Explanatory Memorandum(Circulated by authority of the Treasurer, the Hon Peter Costello, MP)
CHAPTER 1 - EXECUTIVE SUMMARY
This chapter gives you a brief summary of what is the Goods and Services Tax.
The GST is a broad based indirect tax introduced by the Government to replace the wholesales sales tax and a number of State indirect taxes. Broadly speaking, the GST is a tax on private consumption in Australia. The GST taxes the consumption of most goods, services and anything else in Australia, including things that are imported. Generally the GST will not apply to consumption outside Australia, which is why the GST does not apply to exports.
This is generally achieved by:
- imposing tax on supplies made by entities registered for GST; but
- allowing those entities to offset the GST they are liable to pay on supplies they make against input tax credits for the GST that was included in the price they paid for their business inputs.
GST is effectively a tax on final private consumption in Australia. These are the general rules on how it works.
It's a tax on supplies and importations (unless input taxed or GST-free)
GST is a tax on a supply or importation of anything (goods, services or anything else), except to the extent that the supply or importation is input taxed or GST-free.
made by anyone registered.
However, the supplier or importer (except an importer of goods) must be registered under this Act. Anyone carrying on an enterprise (a term that includes a business) may be registered.
A thing is taxed each time its supplied or imported.
A thing can attract GST each time it is supplied or imported along the commercial chain to its final consumption in Australia.
GST is borne by consumers ...
GST is effectively borne by consumers when they acquire anything to consume.
and remitted by suppliers.
GST is remitted by suppliers who make supplies in carrying on their enterprise. Suppliers do not bear the GST because the tax is included in the price of what they supply.
GST is paid by importers.
Importations of goods are different. The Australian Customs Service collects the GST, from the importers, on imported goods when they are imported. There is no requirement for the importer to be registered or even carrying on an enterprise.
Suppliers and importers get input tax credit ...
To ensure that GST is effectively borne by consumers, anyone who is registered is generally entitled to an input tax credit for the GST on what they acquire or import for the purpose of their enterprise. Generally, the amount of the input tax credit is the same as the amount of GST that was:
- included in the purchase price of the acquisition; or
- paid to Customs on the importation.
In effect, the input tax credit is a reimbursement of the GST paid on the acquisition or importation.
but consumers don't.
However, there is no input tax credit for anything acquired or imported for private consumption. The effect of this is that consumers are not reimbursed for the GST paid on their acquisitions or importations. Consumers therefore bear the GST.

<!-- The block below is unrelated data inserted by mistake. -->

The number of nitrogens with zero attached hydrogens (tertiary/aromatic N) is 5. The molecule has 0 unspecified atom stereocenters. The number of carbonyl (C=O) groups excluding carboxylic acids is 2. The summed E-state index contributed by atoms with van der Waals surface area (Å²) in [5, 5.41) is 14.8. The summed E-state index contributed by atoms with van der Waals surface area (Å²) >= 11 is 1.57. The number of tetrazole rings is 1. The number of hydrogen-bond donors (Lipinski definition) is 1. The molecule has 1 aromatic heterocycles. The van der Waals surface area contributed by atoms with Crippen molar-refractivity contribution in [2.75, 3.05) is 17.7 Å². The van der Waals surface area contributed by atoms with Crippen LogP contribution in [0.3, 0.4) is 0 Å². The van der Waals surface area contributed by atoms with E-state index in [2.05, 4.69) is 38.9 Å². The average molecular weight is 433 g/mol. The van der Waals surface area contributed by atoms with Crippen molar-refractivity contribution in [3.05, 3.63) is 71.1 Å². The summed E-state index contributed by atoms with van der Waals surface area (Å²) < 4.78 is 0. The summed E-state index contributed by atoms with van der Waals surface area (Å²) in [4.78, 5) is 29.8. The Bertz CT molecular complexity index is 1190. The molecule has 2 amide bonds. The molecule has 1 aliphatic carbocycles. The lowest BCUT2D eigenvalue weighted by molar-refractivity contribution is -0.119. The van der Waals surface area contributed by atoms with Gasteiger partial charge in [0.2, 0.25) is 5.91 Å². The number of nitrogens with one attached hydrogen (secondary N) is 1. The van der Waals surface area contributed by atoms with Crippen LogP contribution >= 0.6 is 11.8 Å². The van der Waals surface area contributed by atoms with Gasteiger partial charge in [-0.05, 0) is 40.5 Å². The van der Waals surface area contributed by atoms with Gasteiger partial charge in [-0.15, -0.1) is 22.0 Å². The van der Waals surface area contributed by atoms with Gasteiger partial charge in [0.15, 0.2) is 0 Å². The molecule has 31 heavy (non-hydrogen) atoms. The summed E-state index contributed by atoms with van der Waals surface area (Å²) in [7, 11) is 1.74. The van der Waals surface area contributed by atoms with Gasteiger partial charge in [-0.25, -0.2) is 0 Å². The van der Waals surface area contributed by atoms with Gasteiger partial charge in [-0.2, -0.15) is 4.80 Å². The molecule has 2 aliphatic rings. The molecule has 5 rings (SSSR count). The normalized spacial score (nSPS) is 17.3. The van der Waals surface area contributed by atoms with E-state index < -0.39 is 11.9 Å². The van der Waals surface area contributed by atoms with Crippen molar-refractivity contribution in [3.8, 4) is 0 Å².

An example of how GST works
This diagram shows how GST generally works by using a simple example of a chain of supplies leading to a sale to a consumer. The diagram is followed by a discussion of the example.
The timber merchant sells timber to the furniture manufacturer for $220. That purchase price includes the $20 GST payable on the supply. The timber merchant must remit $20 to the Commissioner. He is not out of pocket for the $20 because it was included in the price he charged.
Because the furniture manufacturer acquired the timber for the purpose of her enterprise, she is entitled to an input tax credit from the Commissioner for that acquisition. The amount of the input tax credit is $20. This is the amount of tax included in the price that she paid for the timber, so she is not out of pocket for the GST included in the purchase price.
The furniture manufacturer makes a table out of the timber and sells it to the furniture retailer for $440. That purchase price includes the $40 GST payable on the supply. The furniture manufacturer must remit $40 to the Commissioner, but she is not out of pocket for it because it was included in the price she charged.
Because the furniture retailer acquired the table for the purpose of his enterprise, he is entitled to an input tax credit for that acquisition from the Commissioner. The amount of the input tax credit is $40. This is the amount of GST included in the price that he paid for the table, so he is not out of pocket for the GST included in the purchase price.
The furniture retailer sells the table to the consumer for $550. That purchase price includes the $50 GST payable on the supply. The furniture retailer must remit $50 to the Commissioner, but he is not out of pocket for it because it was included in the price he charged.
The consumer is not entitled to an input tax credit for buying the table because she did not buy it for the purpose of an enterprise. Therefore she bears the $50 GST included in the purchase price she paid for the table.